If you plan ahead, you could have bulbs flowering in your garden nearly year-round. Bulbs can be left to naturalize in lawns or to carpet shaded woodland areas in spring. They also provide the early season’s show in your borders, before herbaceous plants have stirred into growth, and make excellent companions for perennials and deciduous shrubs, filling the gaps between these plants.
Bulbs are easy to grow, as long as you follow a few simple rules. In the
wild, most bulbs grow in climates with hot, dry seasons, and prefer
light, free-draining soils in full sun. Bulbs from woodlands need moist,
rich, but free-draining soil, and dappled sun or part shade. In short,
if you know where your bulbs come from, it’s easier to provide a home
for them in the garden. For example, woodland bulbs, such as bluebells,
colchicums, cyclamen, and snowdrops, come into growth when the weather
is sunny and wet—this will be when overhanging trees are leafless, since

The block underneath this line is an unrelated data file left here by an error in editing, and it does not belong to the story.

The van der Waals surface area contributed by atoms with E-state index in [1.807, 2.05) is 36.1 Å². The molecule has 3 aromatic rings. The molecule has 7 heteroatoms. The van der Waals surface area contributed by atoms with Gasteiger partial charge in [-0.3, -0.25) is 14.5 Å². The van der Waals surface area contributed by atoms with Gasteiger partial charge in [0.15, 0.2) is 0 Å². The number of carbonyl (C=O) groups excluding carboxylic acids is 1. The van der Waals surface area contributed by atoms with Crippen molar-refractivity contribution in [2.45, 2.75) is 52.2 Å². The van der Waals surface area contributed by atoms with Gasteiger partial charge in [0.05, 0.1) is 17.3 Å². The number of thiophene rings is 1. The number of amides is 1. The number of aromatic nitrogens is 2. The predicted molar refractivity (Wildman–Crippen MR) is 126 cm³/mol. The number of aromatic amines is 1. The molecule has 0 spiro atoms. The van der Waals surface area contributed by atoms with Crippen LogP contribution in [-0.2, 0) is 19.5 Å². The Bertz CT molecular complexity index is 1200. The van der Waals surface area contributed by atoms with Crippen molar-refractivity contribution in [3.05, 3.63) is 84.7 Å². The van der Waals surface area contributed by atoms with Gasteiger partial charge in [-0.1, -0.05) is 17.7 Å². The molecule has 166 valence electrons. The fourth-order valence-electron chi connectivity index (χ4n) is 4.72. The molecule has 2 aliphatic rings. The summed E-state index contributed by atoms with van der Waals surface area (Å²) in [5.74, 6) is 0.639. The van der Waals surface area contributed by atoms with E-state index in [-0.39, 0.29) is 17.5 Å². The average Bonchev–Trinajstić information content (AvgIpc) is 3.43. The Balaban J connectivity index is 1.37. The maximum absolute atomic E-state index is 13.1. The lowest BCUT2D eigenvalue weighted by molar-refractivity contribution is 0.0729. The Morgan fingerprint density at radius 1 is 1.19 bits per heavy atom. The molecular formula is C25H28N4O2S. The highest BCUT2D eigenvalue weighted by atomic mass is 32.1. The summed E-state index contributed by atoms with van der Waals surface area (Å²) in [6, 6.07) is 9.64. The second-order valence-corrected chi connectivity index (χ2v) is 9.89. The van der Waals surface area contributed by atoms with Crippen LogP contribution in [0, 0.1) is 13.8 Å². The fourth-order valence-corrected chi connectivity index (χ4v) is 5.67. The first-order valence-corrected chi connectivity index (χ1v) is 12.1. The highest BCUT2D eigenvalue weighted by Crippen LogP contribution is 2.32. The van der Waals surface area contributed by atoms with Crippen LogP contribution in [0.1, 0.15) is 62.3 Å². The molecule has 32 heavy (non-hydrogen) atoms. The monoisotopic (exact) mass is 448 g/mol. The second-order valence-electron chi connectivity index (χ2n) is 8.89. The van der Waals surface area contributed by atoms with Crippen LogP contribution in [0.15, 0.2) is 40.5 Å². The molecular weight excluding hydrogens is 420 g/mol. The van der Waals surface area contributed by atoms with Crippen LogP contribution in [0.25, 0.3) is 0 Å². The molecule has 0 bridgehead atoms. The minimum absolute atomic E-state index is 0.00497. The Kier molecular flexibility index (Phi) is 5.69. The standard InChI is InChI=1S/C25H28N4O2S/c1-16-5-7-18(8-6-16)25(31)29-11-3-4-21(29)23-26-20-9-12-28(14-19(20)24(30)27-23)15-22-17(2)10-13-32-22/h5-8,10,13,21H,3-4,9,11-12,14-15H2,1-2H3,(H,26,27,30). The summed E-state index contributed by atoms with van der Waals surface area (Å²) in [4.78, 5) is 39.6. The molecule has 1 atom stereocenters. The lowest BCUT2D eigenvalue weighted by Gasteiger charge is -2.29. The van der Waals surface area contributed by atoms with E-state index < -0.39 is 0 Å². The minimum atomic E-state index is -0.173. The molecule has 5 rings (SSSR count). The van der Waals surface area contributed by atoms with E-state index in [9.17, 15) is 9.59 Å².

the foliage reduces the amount of light and rainwater reaching the
bulbs. The bulbs come into leaf, flower, and set seed between late fall
and spring, and are dormant again by the time the trees are in full
What is a Bulb?
It can be confusing when you discover that the word “bulb” is often used
as a blanket term for any plant that has an underground food-storage
organ. So as well as true bulbs (as in snowdrops and lilies), there are
three other forms: corms (crocuses), rhizomes (irises), and tubers
(cyclamen). Each type of bulb has evolved to cope with distinct growing
- True bulbs are made of leaves layered as in an onion, with a papery
skin. Lily bulbs are looser in form, and lack a papery skin.
- Corms are the thickened base of the stem; they have 1–2 buds at their
apex. Tiny cormlets may grow around the base.
- Rhizomes are swollen stems, which usually grow horizontally near the
soil surface, and have several buds along them.
- Tubers come in two types. Root tubers (as in dahlias) have buds at the stem base. Stem tubers (as in cyclamen) have surface buds.